Freelancer Bob Matheo was "sick-and-tired of magazines overflowing with bind-ins and blow-ins." Matheo's solution: bind-ins and blow-ins should require stamps. Ken Mitnick of Business PassCards said there oughtta be a law—and the Direct Marketing Association should lobby for it making the trashing of business reply mail—and the promoting of it—a crime. (Just as it’s a crime to destroy U.S. currency.)
     Nancy Corey wrote a long, motherly letter to Trillin. Florida freelancer Tony Arau wrote to The New Yorker's new editor, Bob Gottlieb, saying Trillin shot himself in the foot. Gottlieb agreed, but added that since the piece appeared elsewhere, it was not his place to chide Trillin for it.
     Others suggested that hundreds of subscriptions be taken out in Trillin's name, so that he would be inundated with publications and dunning notices.
     (I was uncomfortable with Trillin receiving unsolicited magazines and dunning notices. This would give him more to write about. The only thing that might make Trillin heel would be a naked assault on Condé Nast profits.)
     I also received a number of calls and letters from subscribers with the discouraging news that the percentage of their own—or clients'— trashed Business Reply Mail has risen geometrically—from 10% two months ago to as high as 40% and 50% currently.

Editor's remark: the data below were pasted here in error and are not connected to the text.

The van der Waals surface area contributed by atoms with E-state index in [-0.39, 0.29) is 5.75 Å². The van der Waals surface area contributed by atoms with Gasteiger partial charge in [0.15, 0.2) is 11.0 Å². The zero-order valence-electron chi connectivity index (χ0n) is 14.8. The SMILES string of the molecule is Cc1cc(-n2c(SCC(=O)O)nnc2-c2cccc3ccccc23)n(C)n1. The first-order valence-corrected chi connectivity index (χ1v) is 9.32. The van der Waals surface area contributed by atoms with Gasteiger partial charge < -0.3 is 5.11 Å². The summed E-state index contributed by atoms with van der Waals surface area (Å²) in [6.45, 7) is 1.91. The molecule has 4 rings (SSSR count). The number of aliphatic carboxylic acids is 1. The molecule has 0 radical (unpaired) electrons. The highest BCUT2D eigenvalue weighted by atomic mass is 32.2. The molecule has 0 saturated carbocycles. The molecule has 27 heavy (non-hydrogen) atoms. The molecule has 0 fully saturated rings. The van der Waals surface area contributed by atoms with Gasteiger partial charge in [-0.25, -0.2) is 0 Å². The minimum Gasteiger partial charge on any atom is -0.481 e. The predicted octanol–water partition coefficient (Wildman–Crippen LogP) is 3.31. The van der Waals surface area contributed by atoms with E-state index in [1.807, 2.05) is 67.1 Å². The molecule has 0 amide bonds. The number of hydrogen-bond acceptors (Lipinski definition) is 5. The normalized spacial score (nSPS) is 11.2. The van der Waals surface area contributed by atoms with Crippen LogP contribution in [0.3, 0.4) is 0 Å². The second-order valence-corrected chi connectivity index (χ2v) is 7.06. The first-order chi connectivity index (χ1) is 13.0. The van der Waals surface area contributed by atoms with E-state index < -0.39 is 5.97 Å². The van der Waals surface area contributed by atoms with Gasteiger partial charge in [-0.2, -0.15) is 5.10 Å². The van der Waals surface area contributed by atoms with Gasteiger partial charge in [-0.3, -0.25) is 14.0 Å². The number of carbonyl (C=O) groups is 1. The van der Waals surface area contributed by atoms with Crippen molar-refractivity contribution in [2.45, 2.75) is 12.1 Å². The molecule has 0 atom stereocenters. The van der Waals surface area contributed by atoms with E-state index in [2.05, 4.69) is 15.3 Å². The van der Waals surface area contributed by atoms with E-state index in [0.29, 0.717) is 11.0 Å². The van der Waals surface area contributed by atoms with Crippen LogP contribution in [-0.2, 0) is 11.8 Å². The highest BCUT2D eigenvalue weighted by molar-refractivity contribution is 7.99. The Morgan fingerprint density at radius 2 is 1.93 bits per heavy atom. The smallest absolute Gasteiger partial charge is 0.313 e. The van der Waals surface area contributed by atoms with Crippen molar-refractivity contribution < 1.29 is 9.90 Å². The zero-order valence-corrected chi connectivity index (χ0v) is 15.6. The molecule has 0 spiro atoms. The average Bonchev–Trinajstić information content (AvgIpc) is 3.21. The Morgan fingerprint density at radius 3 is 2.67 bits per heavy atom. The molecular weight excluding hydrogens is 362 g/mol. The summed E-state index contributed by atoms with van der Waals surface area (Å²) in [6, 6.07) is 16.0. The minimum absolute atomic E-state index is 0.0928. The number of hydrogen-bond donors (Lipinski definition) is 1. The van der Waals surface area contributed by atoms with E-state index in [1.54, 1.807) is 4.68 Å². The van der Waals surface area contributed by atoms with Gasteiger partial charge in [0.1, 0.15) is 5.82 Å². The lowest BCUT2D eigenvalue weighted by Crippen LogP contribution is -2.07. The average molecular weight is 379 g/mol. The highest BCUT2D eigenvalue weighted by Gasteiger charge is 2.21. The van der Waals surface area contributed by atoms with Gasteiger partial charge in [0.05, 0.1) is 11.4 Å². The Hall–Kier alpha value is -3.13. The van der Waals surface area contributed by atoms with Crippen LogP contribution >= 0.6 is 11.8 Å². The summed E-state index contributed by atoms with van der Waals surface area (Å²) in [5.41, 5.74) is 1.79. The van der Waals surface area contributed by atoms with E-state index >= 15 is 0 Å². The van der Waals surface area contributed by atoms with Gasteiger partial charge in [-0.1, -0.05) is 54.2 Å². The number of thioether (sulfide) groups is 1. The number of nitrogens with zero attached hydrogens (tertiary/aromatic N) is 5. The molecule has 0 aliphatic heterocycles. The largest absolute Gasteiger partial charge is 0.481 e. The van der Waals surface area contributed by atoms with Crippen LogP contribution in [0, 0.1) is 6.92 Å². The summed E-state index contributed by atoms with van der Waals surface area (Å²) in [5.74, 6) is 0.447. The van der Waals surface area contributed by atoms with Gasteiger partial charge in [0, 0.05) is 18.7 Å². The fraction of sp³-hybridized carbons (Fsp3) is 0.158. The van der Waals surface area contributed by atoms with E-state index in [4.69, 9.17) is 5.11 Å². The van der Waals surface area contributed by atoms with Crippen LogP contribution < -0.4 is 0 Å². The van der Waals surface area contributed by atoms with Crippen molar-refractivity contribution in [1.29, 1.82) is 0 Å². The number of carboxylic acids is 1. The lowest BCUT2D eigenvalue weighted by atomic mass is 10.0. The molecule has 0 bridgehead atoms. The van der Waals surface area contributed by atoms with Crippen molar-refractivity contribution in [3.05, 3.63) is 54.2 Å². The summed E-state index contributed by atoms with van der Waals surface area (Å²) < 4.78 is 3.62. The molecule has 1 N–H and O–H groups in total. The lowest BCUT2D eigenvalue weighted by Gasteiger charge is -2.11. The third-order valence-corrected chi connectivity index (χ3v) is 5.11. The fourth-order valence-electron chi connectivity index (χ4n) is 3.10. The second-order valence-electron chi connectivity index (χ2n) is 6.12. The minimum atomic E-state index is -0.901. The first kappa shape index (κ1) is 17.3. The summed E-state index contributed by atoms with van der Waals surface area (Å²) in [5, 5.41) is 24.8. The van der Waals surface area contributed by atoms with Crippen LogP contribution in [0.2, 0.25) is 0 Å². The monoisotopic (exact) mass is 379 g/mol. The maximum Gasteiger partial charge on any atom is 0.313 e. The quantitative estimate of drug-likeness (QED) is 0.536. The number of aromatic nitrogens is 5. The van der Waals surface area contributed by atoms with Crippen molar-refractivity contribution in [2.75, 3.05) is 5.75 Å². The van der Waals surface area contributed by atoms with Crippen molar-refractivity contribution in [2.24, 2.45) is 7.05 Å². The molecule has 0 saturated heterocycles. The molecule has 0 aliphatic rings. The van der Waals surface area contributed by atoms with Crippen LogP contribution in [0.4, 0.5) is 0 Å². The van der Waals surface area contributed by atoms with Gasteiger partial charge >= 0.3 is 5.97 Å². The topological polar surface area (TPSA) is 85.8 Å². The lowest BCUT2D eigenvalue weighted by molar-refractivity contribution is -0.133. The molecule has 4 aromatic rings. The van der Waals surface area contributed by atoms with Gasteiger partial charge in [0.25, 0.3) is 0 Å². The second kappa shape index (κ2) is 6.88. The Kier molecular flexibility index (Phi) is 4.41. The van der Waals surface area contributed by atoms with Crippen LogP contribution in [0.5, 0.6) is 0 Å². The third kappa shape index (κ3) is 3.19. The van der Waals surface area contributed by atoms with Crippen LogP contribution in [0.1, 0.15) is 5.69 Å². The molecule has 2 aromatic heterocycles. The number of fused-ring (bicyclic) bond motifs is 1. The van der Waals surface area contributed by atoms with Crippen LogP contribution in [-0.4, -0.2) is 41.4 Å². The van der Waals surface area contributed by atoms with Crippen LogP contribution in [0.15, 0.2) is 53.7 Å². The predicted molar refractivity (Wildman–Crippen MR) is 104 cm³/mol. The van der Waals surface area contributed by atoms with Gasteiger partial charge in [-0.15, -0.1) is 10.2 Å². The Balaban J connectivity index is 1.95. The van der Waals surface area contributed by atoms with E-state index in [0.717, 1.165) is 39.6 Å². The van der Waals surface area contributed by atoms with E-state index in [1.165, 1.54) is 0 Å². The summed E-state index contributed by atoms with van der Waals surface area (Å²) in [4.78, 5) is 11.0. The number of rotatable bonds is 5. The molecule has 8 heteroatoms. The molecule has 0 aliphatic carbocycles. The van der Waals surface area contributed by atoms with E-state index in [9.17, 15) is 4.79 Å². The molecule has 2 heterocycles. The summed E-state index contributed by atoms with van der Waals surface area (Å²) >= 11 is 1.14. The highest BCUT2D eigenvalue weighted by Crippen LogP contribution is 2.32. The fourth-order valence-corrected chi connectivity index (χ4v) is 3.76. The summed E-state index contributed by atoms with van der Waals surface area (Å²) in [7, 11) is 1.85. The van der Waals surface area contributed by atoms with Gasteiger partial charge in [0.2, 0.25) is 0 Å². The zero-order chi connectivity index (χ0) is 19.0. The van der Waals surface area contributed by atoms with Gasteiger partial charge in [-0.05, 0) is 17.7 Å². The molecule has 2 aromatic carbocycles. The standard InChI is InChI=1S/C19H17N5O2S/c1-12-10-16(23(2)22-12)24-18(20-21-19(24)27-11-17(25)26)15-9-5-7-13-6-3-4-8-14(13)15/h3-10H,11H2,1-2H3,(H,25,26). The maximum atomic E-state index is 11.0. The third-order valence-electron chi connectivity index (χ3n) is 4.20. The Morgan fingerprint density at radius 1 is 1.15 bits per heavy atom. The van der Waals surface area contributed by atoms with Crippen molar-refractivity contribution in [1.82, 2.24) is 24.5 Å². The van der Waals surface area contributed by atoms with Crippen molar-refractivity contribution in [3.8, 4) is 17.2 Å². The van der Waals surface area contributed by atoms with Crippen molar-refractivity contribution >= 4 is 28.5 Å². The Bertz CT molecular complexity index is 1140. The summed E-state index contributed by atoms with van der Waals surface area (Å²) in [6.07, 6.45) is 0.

Here’s a sample:

MERIT COMMUNICATIONS INC.
9100 White Chimney Lane • Great Falls, VA 22066 • (703) 759-3004


                                          June 22, 1987
Mr. Calvin Trillin
The New Yorker
25 West 43rd Street
New York, NY 10036

Dear Mr. Trillin:

     I publish a newsletter, the Private Placement Advisory, and the only way I can find subscribers is through direct mail.  To make ordering convenient I supply business reply envelopes in all the mailings.

     It’s expensive to get subscriptions by direct mail.  I pay about 50 cents for each piece mailed out.  At that total cost – for the printing, postage, artwork and list of names – I am very careful about the people I try to contact.

     Every day I go to the Great Falls post office with my checkbook to pay for incoming business reply mail. Each envelope coming back to me costs another 45 cents.

     Every day, more than half the envelopes are stuffed with the hate mail that you believe is so clever.